For all the money and fame of US Senate races, most American elections are very small local affairs with budgets less than the cost of a car. What do you focus on in the torrent of campaign tactics to win? During this virtual session, experts provided advice for how best to sort through polling, mail, digital, cable, radio and yard sign spending decisions when working on local races for council, school board, county offices and smaller state legislative races.
Domonique James’ Lessons:
- It is important to be consistent in terms of digital. Build and follow a digital communications calendar.
- Voters that are confused will end up doing nothing. You want to make sure to always have a call to action in your messaging.
- Depending on the size of your campaign, you might want to focus on one social media platform.
- Email addresses are gold. Set up a website and opt-in form for alerts and emails.
- An easy way to be consistent is to automate as much as possible. Systems are a key to your success.
- Make sure you establish a budget and priorities before beginning your campaign. You cannot manage what you don’t measure.
About Domonique: Domonique James is the Founder and CEO of Politics with Purpose, a digital media, training, and consulting firm. She is a political professional with over ten years of experience in strategic communications, grassroots advocacy, and political and public affairs advertising.
Moises Merino’s Lessons:
- You need volunteers to help with your ground game for low budget campaigns. With volunteers you need to treat them with respect and embrace them as contributors. You need to think about what they’re getting in return.
- Always give your volunteers a task. They need to know their time and energy is being put to good use. Give them a seat at the table.
- It’s important to have a tracking system. Investing in or creating a database will improve efficiency.
- It is very important to target your audience; it is especially important in direct mail.
- You’ll be able to cut costs by focusing on segments of voters that you are likely to turnout.
About Moises: Moises Merino is a Partner at Merino, Barajas & Allen, a public affairs and political consulting firm. He has over 15 years of political and public policy experience at the local, state and national levels. In 2015, he was named one of the “40 Under 40” best and brightest in the industry by the American Association of Political Consultants (AAPC). Moises has also been recognized for his accomplishments and featured by Latino Leaders Magazine. He has appeared on major television networks such as CNN, Univision, Telemundo, and TV Azteca.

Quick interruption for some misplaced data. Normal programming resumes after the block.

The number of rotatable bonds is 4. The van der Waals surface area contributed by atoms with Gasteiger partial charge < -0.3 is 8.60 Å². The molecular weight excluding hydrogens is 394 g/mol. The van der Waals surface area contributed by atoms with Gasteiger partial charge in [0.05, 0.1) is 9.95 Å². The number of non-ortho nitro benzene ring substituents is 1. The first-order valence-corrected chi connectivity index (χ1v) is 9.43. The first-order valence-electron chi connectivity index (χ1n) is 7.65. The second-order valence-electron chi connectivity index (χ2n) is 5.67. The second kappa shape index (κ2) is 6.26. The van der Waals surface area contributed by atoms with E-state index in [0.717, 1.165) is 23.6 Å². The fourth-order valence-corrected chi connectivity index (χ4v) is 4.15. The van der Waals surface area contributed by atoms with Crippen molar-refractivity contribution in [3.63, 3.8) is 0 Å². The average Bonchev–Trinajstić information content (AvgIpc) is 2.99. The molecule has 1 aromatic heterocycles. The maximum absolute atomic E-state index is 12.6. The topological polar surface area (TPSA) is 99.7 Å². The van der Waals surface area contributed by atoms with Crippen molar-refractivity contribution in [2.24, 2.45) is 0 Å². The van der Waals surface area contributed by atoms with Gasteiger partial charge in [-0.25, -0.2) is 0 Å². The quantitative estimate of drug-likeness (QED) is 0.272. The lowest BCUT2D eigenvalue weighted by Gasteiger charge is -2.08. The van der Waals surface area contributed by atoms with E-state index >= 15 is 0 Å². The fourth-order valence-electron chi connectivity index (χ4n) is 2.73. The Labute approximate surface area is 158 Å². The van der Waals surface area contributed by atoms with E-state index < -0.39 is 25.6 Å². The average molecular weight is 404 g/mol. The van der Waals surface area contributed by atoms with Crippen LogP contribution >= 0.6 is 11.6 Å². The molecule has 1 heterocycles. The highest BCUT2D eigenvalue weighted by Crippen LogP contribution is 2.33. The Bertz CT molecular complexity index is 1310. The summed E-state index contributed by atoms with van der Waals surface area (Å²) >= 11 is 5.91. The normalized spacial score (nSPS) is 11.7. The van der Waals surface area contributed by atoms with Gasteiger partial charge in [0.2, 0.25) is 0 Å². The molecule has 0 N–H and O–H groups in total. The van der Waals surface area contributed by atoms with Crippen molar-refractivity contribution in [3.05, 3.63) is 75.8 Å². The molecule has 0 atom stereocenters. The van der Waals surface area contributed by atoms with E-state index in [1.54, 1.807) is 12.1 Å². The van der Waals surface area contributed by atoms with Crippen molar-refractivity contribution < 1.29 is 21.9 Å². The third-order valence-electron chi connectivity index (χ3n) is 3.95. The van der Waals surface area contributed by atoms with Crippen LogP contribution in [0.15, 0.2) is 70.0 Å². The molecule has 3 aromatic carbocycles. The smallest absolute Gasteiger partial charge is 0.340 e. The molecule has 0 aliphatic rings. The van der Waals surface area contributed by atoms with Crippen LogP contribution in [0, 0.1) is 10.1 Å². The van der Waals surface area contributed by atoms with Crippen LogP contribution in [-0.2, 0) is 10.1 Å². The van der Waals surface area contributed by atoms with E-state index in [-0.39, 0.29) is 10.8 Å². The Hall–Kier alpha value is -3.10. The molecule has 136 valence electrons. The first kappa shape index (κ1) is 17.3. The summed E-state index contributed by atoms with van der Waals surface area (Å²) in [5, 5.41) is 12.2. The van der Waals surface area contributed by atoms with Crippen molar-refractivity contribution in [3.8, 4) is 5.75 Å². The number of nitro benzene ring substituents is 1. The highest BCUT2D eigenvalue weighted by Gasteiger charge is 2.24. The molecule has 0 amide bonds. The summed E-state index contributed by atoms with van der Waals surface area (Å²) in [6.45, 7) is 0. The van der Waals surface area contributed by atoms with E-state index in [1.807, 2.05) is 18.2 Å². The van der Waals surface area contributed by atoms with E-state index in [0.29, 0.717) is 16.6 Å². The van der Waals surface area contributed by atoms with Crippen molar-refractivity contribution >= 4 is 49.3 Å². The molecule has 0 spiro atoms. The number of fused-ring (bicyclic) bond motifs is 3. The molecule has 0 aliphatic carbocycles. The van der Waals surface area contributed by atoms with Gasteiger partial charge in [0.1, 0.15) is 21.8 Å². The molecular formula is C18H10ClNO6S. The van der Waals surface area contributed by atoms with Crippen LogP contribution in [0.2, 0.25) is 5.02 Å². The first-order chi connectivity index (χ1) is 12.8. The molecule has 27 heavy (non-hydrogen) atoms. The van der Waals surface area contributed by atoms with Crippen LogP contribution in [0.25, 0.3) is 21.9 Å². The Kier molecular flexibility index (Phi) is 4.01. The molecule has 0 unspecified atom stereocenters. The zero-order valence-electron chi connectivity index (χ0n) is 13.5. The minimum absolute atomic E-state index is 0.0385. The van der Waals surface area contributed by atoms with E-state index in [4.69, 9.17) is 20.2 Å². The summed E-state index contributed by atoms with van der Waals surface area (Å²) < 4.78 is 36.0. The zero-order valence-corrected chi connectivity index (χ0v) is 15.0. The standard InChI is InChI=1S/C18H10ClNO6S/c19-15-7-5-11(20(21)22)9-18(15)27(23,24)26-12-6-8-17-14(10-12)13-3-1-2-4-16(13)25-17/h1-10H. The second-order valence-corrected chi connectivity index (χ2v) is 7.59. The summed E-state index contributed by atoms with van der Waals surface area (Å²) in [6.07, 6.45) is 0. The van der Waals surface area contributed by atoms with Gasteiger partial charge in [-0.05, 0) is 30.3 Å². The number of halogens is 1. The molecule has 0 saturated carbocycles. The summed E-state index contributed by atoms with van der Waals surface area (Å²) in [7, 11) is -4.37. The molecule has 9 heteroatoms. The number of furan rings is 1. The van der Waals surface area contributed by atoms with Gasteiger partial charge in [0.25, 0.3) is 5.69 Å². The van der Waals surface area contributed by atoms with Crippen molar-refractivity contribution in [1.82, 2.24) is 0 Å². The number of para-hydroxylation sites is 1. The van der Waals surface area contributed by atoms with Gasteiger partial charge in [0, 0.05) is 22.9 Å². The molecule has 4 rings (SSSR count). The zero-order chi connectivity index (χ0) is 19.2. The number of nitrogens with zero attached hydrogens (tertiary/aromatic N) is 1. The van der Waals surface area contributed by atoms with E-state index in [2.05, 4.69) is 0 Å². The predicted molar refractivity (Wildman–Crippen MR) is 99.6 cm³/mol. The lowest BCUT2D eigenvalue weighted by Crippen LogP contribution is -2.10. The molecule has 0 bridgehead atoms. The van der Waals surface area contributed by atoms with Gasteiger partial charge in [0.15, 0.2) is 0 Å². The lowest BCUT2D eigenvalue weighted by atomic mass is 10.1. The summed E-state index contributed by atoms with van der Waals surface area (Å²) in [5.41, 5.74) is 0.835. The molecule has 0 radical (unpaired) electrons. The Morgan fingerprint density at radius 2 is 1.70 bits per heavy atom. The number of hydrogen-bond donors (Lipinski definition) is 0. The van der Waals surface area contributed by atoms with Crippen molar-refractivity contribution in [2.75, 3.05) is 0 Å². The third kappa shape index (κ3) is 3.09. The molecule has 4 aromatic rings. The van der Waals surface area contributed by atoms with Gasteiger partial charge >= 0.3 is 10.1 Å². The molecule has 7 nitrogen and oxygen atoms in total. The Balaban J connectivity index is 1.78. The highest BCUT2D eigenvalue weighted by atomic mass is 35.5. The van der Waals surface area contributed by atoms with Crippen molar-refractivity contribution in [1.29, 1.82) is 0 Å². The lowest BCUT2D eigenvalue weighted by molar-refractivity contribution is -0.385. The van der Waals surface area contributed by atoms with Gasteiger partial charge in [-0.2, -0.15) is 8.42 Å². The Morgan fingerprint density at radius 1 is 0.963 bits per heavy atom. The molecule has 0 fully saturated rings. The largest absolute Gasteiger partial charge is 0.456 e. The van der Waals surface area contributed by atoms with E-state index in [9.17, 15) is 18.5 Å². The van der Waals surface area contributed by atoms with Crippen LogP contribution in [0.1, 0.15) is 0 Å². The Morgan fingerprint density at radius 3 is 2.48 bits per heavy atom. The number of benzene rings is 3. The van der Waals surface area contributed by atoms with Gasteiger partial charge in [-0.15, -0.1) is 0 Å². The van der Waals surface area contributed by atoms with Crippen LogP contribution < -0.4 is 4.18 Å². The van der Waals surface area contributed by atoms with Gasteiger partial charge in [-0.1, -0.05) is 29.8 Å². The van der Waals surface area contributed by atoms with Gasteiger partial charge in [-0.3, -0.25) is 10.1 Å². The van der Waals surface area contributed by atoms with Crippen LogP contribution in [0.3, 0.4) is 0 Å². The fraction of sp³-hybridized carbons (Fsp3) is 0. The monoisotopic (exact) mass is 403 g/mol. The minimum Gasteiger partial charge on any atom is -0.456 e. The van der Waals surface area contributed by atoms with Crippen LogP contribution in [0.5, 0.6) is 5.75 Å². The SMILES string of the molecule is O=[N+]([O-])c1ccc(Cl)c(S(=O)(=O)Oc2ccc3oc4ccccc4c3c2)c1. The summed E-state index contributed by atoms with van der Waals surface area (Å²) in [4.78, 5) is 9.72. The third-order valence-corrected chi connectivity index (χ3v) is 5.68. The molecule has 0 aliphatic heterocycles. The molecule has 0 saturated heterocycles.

Jacqueline Hixson’s Lessons:
- You need to do some research on both yourself and your opponent before deciding the messaging for your campaign. This will allow you the opportunity to control the conversation.
- You’ll need to emotionally connect with voters. Prove that your candidate will lift them up and make their lives better.
- Democrats are viewed as the party of caring while Republicans are viewed as the party of strength; ultimately you need to have your voters trust you and your campaign.
- It is very important to create a contrast and prove why you are the better choice for the job. This is done through effective messaging.
- Earned media is the easiest way to spread your message for free. Spend time writing about campaign events, and engage in social media (Facebook and twitter). Direct mail is the most worthwhile paid media for low budget campaigns.
About Jacqueline: Jacqueline has worked on state legislative and congressional campaigns in Virginia and is the former Communications Director for the Virginia Democratic Party. In 2017, Jacqueline managed the largest re-election campaign for the Virginia state legislature — winning by more than 7,000 votes in a race which had only been won by 352 votes in 2015. Jacqueline’s experience in fundraising, communications, and campaign management fits perfectly with the CLCS goal of giving candidates the power the win.
Dan Hazelwood’s Biggest Lesson:
- Resist the temptation to do a little bit of everything. Focus your campaign and your resources. Quality vs. quantity is extremely important when you have a low budget race.
About Dan: In 1992, Dan Hazelwood formed Targeted Creative Communications, Inc. (TC2) a Republican direct marketing company based in Alexandria, Virginia. TC2 has worked for campaigns in virtually every state. His past clients include Bush-Cheney ’00 and ’04, Dole-Kemp ’96, several US Senators and Governors, and over five dozen members of the House of Representatives among them former House Speaker Newt Gingrich.
A huge thank you to our speakers for sharing their expertise with the AAPC membership!